The essay is effective in that it provides some convincing examples of potential internet dangers that can be experienced, with emphasis on how these bad guys can get away with their deeds with no law to control their actions. I must agree that people who use the internet should not be exempt from many of the rules and regulations that govern their conduct elsewhere. Its arguments about general online business holds much merit. I do agree that there should be laws against copyright violation, fraud, child pornography, trust violation, and child-stalking.
However, the essays great failing is that it does not address the issue of freedom of expression as much as I think it needed to in the context of the topic, especially concerning pornography. Internet pornography is certainly a complicated topic, considering that many children have internet access. The essay contends that pornography must be controlled, particularly because of these children. Although the welfare of children should indeed be of concern to us, I subscribe to the idea that if you dont want to see, dont look.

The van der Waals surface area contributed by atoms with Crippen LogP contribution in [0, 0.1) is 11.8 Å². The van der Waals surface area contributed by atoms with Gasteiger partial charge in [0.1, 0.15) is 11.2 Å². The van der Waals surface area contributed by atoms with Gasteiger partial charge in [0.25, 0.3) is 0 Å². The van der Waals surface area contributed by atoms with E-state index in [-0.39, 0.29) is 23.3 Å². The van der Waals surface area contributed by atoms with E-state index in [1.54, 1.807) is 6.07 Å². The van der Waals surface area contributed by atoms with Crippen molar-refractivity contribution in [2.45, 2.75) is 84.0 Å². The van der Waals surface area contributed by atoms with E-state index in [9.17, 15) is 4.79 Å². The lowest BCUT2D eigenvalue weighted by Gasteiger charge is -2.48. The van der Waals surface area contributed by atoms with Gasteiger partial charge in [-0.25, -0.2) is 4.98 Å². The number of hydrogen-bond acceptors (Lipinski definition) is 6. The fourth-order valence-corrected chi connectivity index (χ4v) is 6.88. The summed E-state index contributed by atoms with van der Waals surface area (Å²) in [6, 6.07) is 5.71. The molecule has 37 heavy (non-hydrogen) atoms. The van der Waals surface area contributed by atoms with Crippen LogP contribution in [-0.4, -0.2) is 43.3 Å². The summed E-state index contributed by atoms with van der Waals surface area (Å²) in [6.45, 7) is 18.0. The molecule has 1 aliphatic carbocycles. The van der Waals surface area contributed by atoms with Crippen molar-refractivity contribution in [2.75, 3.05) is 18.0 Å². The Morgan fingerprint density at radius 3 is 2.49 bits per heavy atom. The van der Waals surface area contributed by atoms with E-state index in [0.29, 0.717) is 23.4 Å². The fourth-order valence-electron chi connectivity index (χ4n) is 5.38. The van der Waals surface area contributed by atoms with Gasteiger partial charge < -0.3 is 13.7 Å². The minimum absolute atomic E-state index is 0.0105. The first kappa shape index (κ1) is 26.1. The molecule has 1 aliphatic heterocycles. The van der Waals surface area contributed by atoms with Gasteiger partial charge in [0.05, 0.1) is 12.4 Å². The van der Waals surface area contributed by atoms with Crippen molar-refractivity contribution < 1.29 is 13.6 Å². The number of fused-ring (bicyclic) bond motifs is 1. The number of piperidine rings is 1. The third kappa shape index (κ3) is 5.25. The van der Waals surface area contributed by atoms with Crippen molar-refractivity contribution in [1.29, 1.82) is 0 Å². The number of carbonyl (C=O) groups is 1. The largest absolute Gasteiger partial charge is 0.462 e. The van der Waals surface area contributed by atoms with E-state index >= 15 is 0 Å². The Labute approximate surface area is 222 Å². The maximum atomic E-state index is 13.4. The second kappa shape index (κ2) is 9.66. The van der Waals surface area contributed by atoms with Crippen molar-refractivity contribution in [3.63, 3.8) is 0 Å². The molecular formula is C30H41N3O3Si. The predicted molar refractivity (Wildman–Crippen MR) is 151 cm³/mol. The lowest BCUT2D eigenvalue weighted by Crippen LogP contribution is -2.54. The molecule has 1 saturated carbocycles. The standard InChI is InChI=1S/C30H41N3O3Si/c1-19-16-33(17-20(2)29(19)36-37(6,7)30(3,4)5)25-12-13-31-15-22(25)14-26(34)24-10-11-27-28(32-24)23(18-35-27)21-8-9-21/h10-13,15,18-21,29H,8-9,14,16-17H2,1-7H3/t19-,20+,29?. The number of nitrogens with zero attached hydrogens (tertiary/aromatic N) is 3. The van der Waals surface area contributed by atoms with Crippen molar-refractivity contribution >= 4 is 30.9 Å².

Encountering pornographic sites (or going anywhere on the internet for that matter) generally requires an active decision by a person. I take the view that sites on the internet are public only in the sense that they are accessible when a person chooses to access them; but that these sites are not publicly displayed in the sense that a billboard on the street is. Since seeing content generally involves the decision of a person to visit, making whatever information accessible to whomever chooses to access it seems to be reasonable.